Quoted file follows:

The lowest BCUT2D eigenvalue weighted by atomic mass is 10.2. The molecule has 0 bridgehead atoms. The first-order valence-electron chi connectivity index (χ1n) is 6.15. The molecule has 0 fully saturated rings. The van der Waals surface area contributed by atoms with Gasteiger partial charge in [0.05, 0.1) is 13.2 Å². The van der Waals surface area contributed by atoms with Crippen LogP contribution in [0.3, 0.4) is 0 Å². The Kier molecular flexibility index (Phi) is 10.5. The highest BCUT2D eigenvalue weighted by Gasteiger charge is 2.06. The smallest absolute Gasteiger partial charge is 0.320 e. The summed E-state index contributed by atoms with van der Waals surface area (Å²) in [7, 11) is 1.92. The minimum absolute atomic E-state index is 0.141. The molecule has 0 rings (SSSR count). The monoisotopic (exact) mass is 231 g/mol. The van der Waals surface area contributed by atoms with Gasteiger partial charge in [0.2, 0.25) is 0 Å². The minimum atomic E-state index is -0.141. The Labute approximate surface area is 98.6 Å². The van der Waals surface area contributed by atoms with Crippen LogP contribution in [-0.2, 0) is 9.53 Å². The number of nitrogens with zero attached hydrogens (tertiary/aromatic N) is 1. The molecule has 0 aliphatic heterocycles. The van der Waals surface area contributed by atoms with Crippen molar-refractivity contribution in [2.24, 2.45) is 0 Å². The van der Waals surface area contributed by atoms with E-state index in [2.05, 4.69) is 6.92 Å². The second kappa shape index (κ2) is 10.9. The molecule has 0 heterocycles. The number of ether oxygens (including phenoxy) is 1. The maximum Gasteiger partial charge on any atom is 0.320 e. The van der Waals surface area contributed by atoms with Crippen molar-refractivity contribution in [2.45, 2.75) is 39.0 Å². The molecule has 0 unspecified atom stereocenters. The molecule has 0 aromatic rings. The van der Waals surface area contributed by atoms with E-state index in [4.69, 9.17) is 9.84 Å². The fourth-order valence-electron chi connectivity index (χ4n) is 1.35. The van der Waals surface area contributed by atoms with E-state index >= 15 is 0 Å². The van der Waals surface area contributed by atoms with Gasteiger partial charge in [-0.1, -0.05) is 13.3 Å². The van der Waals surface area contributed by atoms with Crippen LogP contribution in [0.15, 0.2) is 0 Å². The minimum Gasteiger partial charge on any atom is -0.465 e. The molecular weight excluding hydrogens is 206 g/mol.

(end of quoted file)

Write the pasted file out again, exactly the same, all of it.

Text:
The lowest BCUT2D eigenvalue weighted by atomic mass is 10.2. The molecule has 0 bridgehead atoms. The first-order valence-electron chi connectivity index (χ1n) is 6.15. The molecule has 0 fully saturated rings. The van der Waals surface area contributed by atoms with Gasteiger partial charge in [0.05, 0.1) is 13.2 Å². The van der Waals surface area contributed by atoms with Crippen LogP contribution in [0.3, 0.4) is 0 Å². The Kier molecular flexibility index (Phi) is 10.5. The highest BCUT2D eigenvalue weighted by Gasteiger charge is 2.06. The smallest absolute Gasteiger partial charge is 0.320 e. The summed E-state index contributed by atoms with van der Waals surface area (Å²) in [7, 11) is 1.92. The minimum absolute atomic E-state index is 0.141. The molecule has 0 rings (SSSR count). The monoisotopic (exact) mass is 231 g/mol. The van der Waals surface area contributed by atoms with Gasteiger partial charge in [0.2, 0.25) is 0 Å². The minimum atomic E-state index is -0.141. The Labute approximate surface area is 98.6 Å². The van der Waals surface area contributed by atoms with Crippen LogP contribution in [-0.2, 0) is 9.53 Å². The number of nitrogens with zero attached hydrogens (tertiary/aromatic N) is 1. The molecule has 0 aliphatic heterocycles. The van der Waals surface area contributed by atoms with Crippen molar-refractivity contribution in [2.24, 2.45) is 0 Å². The van der Waals surface area contributed by atoms with E-state index in [2.05, 4.69) is 6.92 Å². The second kappa shape index (κ2) is 10.9. The molecule has 0 heterocycles. The number of ether oxygens (including phenoxy) is 1. The maximum Gasteiger partial charge on any atom is 0.320 e. The van der Waals surface area contributed by atoms with Crippen molar-refractivity contribution in [2.45, 2.75) is 39.0 Å². The molecule has 0 unspecified atom stereocenters. The molecule has 0 aromatic rings. The van der Waals surface area contributed by atoms with E-state index in [4.69, 9.17) is 9.84 Å². The fourth-order valence-electron chi connectivity index (χ4n) is 1.35. The van der Waals surface area contributed by atoms with E-state index >= 15 is 0 Å². The van der Waals surface area contributed by atoms with Gasteiger partial charge in [-0.1, -0.05) is 13.3 Å². The van der Waals surface area contributed by atoms with Crippen LogP contribution in [0.15, 0.2) is 0 Å². The minimum Gasteiger partial charge on any atom is -0.465 e. The molecular weight excluding hydrogens is 206 g/mol.